Discussion: Statement Wesley Hu
In the Journal of Hebrew Scriptures 6 (2006) Wesley Hu raises a methodical issue:
"It seems that in the study of these ancient markers, the tradition behind each manuscript has not been given due consideration. To take de Moor’s study of Micah 6 as an example, based on the evidence available it is reasonable to argue that the tradition producing a manuscript of Micah 6 with two delimiters only (GW) was distinctive from the one that had five markers (GA). But this factor is not considered in his discussion and the neglect is a problem. It goes without saying that each tradition had its own history and ideology. In terms of the transmission of a text, history related the source of the text while ideology determined how that particular text was received and transmitted. In other words, what constituted a sense unit may differ to a great extent from one scribal tradition to another, even though they all used textual delimiters to mark their way of reading. Lumping the evidence together (a mixture of many ancient ideologies) and then weighing the evidence based on a particular modern ideology (e.g., De Moor’s method of analyzing poetry) in the hope of delimiting the units correctly seems to be flawed. The disregard for the distinct features in the ancient traditions cannot be reconciled with the call to appreciate the markers produced by these traditions."
Reaction by Johannes de Moor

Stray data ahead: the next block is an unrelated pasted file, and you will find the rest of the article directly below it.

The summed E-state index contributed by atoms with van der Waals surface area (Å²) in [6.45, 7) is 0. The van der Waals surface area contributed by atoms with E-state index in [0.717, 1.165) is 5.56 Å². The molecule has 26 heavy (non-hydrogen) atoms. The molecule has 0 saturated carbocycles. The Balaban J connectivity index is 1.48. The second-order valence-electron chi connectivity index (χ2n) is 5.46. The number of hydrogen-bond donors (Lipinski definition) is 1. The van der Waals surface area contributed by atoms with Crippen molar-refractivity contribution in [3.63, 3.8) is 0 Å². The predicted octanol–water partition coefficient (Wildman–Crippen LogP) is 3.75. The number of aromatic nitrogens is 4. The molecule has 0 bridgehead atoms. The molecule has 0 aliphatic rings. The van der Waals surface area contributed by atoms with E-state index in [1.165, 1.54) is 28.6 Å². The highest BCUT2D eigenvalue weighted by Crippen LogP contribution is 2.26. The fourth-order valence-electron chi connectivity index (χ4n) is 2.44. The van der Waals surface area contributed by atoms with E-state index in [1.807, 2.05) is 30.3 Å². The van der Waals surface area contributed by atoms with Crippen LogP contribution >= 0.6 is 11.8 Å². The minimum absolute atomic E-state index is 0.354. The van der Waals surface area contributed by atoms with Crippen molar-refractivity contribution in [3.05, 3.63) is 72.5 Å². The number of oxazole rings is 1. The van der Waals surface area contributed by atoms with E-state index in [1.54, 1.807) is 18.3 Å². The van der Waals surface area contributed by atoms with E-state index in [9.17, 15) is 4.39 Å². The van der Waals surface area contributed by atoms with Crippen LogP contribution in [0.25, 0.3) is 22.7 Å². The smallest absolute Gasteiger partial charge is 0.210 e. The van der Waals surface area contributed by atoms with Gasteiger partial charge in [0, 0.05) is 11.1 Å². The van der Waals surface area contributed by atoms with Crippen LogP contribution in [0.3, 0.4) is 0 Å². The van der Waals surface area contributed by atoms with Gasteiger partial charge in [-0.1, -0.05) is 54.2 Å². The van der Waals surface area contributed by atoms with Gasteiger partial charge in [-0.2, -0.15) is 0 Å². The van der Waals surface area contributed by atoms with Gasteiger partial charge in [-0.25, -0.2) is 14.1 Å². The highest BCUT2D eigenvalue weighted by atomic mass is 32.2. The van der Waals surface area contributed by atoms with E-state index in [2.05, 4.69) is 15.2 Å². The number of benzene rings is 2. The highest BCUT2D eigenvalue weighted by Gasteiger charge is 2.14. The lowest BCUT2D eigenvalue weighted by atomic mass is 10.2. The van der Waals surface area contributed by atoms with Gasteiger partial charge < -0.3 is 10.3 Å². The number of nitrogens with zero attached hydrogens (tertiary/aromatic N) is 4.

Of course I agree that each reading tradition should be examined on its own merits, taking into consideration its own exegetical background. I have stated so repeatedly, and as a matter of fact, in all my recent publications on the value of unit delimitation I have taken great care to document and critically discuss any delimitations that deviate from the mainstream in great detail, especially in the endnotes. In my opinion Hu should have demonstrated that a mainstream, i.e. the remarkable phenomenon of the high level of agreement between channels of tradition that can hardly have influenced each other once they had been created does not exist. Moreover, far from 'lumping together' any evidence, I have always argued why I think that a certain tradition is erroneous while another is probably correct. Time and again I have referred to Jewish and patristical exegesis to explain a certain division of the text. Only after I have examined the available textual evidence with regard to unit delimitation I look at the structure of a passage. The method I employ then is based on the undeniable circumstance that all structural units of North-West Semitic poetry have been demonstrated to exist in antiquity, even centuries before the earliest portions of the Bible had been composed. It seems that Hu ignores the chaos created by western scholars imposing their own, undocumented rules to the structure of Hebrew poetry. Also it seems to have escaped him that it is normal for papyri (e.g. GW) to contain far fewer delimiters than both the leather scroll of the Minor Prophets from Nahal Hever (the oldest manuscript of G) and the later majuscles (like GA).
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